The greater fool theory is an investment belief that explains why certain investors buy things like real estate, stocks, or artwork that seem to be overpriced. Even if the investment isn’t worth the asking price — and in many cases it isn’t — the theory teaches that, sooner or later, a “greater fool” will come along and wish to purchase it for an even higher price, thus earning the original investor a profit. It holds true most often during strong economic times and in markets that are saturated with buyers. Things can be harder in downturns or during market slumps; in these cases, it can take a very long time for that bigger fool to appear. When the waiting is too much, there’s a real possibility for loss, and most economic experts don’t recommend that people put too much faith in the theory unless they’ve done a lot of independent market research upfront. There can also be larger economic implications if a lot of investors buy into the theory at once in a market that’s on the decline. When there aren’t enough willing buyers, this sort of speculative investing can lead to bubble bursts and swift market crashes.
When it Works
In times of an economic "bubble," the greater fool theory does seem to work. One of the defining characteristics of a bubble is that it creates artificial value, most often around stock or real estate. As long as investors are in a purchasing frenzy, they are often willing to overpay — and overpayment in some cases becomes the market standard and the “new normal.” People often buy things and then look to “flip” them or re-sell them somewhat rapidly in these situations.
When it Doesn’t
Bubbles and inflated markets don’t last forever. Stocks and tangible properties that are extremely overvalued will almost inevitably see their values decline rapidly when this happens. This often leads to substantial trouble for investors who were depending on a greater fool in order to turn a profit. People in these situations often sell their property at a serious loss, made more acute if the price they themselves paid was overvalued. In most cases, once the market bubble bursts, there is no security, and the potential for catastrophic loss becomes very real. This is often referred to as a market "correction."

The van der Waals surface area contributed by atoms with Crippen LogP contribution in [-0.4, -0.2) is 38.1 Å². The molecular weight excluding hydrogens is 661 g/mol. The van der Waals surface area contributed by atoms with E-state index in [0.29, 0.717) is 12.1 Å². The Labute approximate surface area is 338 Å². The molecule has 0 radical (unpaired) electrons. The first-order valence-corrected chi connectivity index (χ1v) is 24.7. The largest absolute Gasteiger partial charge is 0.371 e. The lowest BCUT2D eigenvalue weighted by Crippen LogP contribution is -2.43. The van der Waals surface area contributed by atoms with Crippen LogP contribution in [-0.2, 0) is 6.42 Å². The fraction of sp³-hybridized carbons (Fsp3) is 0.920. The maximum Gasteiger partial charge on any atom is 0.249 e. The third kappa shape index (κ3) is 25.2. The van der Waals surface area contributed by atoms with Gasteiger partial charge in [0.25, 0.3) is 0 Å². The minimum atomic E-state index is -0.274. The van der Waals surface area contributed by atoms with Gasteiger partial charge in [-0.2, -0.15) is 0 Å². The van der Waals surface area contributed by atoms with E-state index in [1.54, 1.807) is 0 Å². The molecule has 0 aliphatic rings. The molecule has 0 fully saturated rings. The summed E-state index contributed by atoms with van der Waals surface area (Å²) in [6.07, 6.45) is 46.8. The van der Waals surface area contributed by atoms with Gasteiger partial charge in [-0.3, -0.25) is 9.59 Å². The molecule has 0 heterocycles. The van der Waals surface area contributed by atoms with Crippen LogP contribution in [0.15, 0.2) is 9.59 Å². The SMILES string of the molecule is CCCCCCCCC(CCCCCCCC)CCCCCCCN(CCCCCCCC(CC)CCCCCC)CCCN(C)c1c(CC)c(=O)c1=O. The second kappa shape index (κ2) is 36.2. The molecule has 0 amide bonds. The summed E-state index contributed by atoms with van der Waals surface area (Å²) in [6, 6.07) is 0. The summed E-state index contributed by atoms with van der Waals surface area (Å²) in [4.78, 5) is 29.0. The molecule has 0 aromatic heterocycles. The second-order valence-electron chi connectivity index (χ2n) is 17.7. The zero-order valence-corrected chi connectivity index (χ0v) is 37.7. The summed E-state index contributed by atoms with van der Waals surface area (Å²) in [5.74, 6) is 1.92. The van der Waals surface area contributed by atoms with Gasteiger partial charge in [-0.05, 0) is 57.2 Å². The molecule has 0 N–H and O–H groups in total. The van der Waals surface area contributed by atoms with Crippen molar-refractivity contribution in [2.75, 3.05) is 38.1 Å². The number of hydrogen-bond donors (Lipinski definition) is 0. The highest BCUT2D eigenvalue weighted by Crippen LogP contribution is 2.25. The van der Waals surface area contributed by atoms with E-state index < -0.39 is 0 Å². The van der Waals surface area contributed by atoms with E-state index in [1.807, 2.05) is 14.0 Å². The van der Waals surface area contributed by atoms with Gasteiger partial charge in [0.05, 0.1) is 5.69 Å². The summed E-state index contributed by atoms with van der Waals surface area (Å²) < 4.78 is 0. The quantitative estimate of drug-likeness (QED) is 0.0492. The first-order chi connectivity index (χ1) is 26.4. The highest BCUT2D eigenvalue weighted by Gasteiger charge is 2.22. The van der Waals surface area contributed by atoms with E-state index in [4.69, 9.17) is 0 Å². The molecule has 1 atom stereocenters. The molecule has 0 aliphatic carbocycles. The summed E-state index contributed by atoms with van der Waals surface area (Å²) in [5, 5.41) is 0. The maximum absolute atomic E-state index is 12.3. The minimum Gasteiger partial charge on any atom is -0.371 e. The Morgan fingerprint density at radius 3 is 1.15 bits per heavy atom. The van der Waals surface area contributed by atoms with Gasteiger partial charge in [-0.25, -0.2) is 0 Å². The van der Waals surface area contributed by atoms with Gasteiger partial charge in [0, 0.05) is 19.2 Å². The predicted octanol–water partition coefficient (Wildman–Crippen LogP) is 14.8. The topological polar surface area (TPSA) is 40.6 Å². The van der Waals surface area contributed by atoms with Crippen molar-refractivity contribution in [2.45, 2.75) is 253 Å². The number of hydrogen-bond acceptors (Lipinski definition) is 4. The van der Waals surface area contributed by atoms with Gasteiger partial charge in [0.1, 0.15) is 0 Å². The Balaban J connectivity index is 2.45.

Larger Economic Implications
A single investor, or even a small minority of investors, acting upon the greater fool theory does not usually cause any sort of economic ripple. It is usually very difficult for individual investments, no matter how large they are, to influence the market. There is simply too much money in the system for individual losses or gains to matter in the overall picture.
Things tend to get more problematic when the theory starts becoming a prevailing belief. When many investors decide to buy into this theory at the same time they can sometimes actually create their own bubbles and, ultimately, their own crashes, most of which impact pretty much everyone. When investors who have collectively invested in something like junk stocks, overpriced real estate, or artwork of questionable value all experience losses at the same time, this could be enough to cause some new investors to rethink their purchasing strategy. There is an argument to be made that this could be a good thing in the long run. In the short term, however, it can be disastrous, causing a slowdown of buying and in extreme cases possibly also a market crash.
Assessing the Risk
While the greater fool theory has the potential to make a person very rich, paying more for something than it is worth is always risky. At some point, someone will be left holding the overvalued piece of property. Regularly relying on the theory means there is the potential for the gamble to catch up with any investor. Avoiding loss would take a substantial amount of luck over the long haul, as well as a lot of insight into what the market is likely to do in the future.